Let us begin with the analysis of synthetic biology on its own. Technology can be characterized as quintessentially relative. The height of technological innovation ten thousand years ago was the wheel and the hammer, whereas today gene editing is a concept most are familiar with and take for granted. Moreover, technology is only as good or as bad as the intentions of those implementing it. A violin can produce melodious serenity or ear splitting cacophony, depends on the musician.

Criticism in essence, encourages change and improvement. By being open to criticism, it is possible to view things in a different light and learn to be more creative. Synthetic biology has had the honor and privilege to be viscerally criticized by all manner of opposition, meaning that it is constantly required to adapt and adhere to social and moral norms. A major argument wielded by the detractors of synthetic biology is that it allows man to play God by twisting the laws of nature perversely. We challenge this point of view by saying that this technology can and will change the lives of millions of people for the better, as it has already begun to do. Ethically safeguarding the evolution and implementation of synthetic biology will ensure its use for good. It is a tool used by and for people, so it is the responsibility of society to be constantly aware and critical of its effect on humanity and the world around us.

In regards to synthetic biology in the food industry, criticism ranges from the sublime to the ridiculous. The latter being statements to the effect of “genetically modified food is bad for you, genetic engineering is evil” etc. The former actually consists of some valid points, such as - by exercising genetic engineering tools in agriculture, we will inadvertently eradicate genetic diversity, by favoring certain genetic makeups over others. In reality, synthetic biology is actually utilized in order to preserve genetic diversity, by ensuring the survivability of certain genes by eliminating debilitating susceptibilities to disease, for example. Another good example is the concept of international species banks, where selected seeds are retrieved from nature in their wild type form and stored for posterity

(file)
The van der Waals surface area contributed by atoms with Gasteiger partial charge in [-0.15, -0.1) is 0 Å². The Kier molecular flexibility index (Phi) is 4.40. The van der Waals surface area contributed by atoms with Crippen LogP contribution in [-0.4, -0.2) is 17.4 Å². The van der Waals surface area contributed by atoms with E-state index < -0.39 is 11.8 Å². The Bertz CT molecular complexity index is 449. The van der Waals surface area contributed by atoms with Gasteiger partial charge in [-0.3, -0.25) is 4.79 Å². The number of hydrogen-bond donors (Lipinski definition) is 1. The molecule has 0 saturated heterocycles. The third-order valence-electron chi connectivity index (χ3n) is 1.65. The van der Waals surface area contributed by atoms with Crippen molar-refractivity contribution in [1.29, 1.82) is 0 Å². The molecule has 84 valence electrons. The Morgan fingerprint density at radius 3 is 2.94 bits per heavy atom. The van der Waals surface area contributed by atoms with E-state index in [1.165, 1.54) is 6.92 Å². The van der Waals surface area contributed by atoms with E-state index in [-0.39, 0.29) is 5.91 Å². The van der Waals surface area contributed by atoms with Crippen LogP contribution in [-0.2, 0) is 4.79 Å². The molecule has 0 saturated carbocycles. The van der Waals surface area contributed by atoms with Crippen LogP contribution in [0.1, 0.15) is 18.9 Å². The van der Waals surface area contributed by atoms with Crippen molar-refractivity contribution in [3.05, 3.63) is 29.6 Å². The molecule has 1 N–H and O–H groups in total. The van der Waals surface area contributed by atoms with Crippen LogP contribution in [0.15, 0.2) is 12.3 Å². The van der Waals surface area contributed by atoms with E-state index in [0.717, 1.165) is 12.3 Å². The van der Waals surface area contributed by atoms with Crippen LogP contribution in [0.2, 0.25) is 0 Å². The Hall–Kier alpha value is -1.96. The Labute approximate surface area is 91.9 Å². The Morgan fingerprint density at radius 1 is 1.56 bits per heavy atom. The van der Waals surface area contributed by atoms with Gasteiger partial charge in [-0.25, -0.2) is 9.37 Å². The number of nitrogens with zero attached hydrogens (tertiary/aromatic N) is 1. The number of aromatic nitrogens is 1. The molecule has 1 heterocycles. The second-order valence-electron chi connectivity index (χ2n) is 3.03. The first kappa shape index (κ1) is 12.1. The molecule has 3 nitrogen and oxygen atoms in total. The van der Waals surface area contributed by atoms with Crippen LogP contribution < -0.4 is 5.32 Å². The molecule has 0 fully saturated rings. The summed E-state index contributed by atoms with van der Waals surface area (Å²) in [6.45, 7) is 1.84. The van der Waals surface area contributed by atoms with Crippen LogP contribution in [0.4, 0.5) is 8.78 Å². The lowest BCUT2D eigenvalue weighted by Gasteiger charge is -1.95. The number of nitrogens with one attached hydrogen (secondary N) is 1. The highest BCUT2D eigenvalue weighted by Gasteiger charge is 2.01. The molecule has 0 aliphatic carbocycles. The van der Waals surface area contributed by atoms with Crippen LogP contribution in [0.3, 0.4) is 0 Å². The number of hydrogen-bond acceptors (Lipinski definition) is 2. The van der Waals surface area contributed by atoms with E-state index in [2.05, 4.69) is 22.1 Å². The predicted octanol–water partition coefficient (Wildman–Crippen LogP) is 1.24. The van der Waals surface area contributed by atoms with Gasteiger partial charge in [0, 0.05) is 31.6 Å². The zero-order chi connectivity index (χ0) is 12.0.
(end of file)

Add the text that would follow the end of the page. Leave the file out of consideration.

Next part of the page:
With respect to wine, we took into consideration the needs that synthetic biology can meet for both the industry and the consumers. Where the industry is concerned, a need to ecologically and responsibly eliminate detrimental microorganisms opens the door for genetic manipulation of yeast, for example. But perfecting the wine with science begs the question - are we turning the art of winemaking into a predictable scientific venture? The same line of questioning was provoked by the industrial revolution. We hold the opinion that innovation has the potential to revolutionize our way of life, as apprehensive as we may be of change. The more creative and daring humanity will be, the more it will challenge the existing reality to evolve.

From the perspective of the consumers, a healthier wine calls for improvement upon its basic characteristics, by genetic enhancement. This raised for us the question of responsible alcohol use - if we were to create a more attractive wine that will cause greater consumption, what is our role in educating the community in regards to safe use of alcohol? Every product created for the consumption of people holds with it the ethical responsibility regarding the effects of said product.

We hope that the scientific community will continue to spearhead life altering revolutions and to challenge prejudice and misconception. The only way to do so is to be mindful of the ethical ramifications of technological innovations and to include philosophical and social considerations, alongside monetary and practical ones.